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Energy Stocks

Crude Oil's Recent Tumble and Next Stop

Crude-oil prices collapsed last week due to a combination of fundamental and technical factors.On the fundamental front, the rapid recovery in US oil production has been and will remain the biggest story in 2017. Odds are good (better than 50 percent) that WTI will approach the low end of our anticipated $40 to $45 per barrel price range before stabilizing.

FREE INVESTING ANALYSIS

  • Utilities

    Green Bonds And Utilities

    By Roger S. Conrad | Apr. 24, 2017
    The growing popularity of green bonds creates opportunities for savvy investors and can help utilities to reduce their cost of capital.
  • Global Top Cat

    French Elections and European Markets

    By Yiannis G. Mostrous | Apr. 23, 2017
    Investors rightly worry that a Le Pen victory could change the euro picture overnight and cause initially hazardous reaction (e.g. European stock markets fall 20-30 percent). Other regions won’t escape such a sell off. Remember that the S&P 500 fell close to 20 percent in May 2011 when fears of Greece exiting the eurozone surfaced. Our view is less alarmist.
  • Endangered Dividends

    Four Utility Stocks to Be Wary Of

    By Roger S. Conrad | Apr. 9, 2017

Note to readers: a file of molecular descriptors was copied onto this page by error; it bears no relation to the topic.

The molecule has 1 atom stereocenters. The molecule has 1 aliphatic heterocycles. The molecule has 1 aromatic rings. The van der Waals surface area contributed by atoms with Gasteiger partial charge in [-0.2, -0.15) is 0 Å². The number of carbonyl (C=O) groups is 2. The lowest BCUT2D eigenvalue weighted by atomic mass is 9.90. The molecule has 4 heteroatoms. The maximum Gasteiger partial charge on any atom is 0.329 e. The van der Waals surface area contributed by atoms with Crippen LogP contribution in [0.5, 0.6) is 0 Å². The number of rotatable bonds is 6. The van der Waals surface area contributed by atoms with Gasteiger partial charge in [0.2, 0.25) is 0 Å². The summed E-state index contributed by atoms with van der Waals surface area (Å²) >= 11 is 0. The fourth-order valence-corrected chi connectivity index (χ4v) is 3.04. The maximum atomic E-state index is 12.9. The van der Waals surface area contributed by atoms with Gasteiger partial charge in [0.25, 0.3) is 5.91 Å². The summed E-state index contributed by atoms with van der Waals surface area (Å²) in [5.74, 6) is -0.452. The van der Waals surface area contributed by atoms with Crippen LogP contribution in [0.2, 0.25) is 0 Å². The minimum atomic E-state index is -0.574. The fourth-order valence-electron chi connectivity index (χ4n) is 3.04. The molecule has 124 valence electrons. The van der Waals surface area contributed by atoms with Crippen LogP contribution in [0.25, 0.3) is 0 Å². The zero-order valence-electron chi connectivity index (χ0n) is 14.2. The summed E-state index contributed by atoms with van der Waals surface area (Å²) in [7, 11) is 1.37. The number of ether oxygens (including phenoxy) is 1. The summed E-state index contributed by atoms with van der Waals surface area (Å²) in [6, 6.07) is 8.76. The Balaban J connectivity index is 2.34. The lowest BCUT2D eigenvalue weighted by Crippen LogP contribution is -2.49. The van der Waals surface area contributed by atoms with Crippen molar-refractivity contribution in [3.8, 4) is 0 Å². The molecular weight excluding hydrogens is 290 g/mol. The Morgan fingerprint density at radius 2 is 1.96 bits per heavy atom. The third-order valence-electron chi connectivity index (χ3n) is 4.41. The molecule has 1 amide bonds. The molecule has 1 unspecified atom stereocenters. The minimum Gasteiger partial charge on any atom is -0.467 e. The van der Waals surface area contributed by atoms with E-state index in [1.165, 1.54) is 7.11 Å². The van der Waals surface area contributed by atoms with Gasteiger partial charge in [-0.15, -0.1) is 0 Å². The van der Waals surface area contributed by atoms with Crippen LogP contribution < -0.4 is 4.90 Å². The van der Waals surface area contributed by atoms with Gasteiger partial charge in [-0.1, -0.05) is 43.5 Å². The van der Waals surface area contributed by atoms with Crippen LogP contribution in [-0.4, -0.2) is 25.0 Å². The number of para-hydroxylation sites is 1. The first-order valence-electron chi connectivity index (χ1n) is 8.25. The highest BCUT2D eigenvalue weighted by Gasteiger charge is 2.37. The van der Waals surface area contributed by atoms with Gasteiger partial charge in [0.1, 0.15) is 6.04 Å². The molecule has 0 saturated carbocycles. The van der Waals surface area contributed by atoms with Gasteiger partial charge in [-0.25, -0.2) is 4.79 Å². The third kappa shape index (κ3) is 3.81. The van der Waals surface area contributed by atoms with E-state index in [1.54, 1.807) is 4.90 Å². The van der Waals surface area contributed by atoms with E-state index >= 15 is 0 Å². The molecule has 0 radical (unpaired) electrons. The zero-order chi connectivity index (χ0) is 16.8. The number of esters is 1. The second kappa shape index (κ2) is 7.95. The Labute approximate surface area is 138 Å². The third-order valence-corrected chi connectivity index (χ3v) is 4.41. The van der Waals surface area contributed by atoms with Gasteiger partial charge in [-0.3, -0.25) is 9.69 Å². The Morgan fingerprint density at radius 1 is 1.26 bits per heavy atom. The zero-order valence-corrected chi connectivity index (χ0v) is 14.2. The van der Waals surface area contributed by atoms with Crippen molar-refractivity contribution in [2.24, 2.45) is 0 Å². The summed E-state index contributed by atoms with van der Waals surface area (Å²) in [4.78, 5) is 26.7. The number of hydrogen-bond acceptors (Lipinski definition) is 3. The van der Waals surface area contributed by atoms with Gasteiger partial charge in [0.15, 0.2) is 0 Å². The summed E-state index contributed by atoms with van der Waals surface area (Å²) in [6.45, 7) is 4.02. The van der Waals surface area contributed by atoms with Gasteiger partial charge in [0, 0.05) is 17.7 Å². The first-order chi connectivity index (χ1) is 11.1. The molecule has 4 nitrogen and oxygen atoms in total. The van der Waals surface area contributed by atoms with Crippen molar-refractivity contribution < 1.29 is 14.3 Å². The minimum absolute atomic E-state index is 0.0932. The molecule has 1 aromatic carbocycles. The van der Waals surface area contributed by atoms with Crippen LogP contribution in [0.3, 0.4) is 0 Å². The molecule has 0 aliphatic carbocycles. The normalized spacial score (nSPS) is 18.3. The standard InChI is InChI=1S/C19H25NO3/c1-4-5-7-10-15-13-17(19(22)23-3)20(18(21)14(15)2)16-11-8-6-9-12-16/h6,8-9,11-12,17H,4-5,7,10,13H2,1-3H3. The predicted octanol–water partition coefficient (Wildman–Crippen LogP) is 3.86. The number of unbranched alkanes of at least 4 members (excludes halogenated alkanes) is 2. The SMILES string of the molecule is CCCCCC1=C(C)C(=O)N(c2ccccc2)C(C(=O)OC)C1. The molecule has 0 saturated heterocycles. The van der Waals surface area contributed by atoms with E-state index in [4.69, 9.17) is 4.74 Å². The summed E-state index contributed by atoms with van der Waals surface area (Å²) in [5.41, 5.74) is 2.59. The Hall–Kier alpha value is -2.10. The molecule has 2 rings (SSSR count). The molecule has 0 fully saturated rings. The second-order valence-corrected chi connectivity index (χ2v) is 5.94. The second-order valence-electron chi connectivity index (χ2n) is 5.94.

Few things can be as damaging to an investment as a cut dividend. In this article, taken from a regular feature in Conrad's Utility Investor, Roger reviews four stocks he considers to be at risk of a dividend cut.
  • Market Outlook

    Caution with the Possibility of a Pullback

    By Elliott H. Gue | Mar. 26, 2017
    Last week, the S&P 500 endured its worst one-day selloff since the immediate aftermath of Britain's surprise vote to exit the EU last summer. Although the S&P 500 gave up only 1.25 percent of its value yesterday, the decline felt more serious because the market has exhibited low volatility and traded within a tight range over the past 12 months.
  • Energy Stocks

    Why Did Oil Prices Walk off a Cliff?

    By Elliott H. Gue | Mar. 14, 2017
    The breakdown in oil prices dominated financial headlines over the past week. WTI had ranged between $50.50 and $51.50 per barrel for much of 2017 until the commodity tumbled through this floor, the psychologically important price of $50 per barrel and the 200-day moving average of $48.67 per barrel. What happened?

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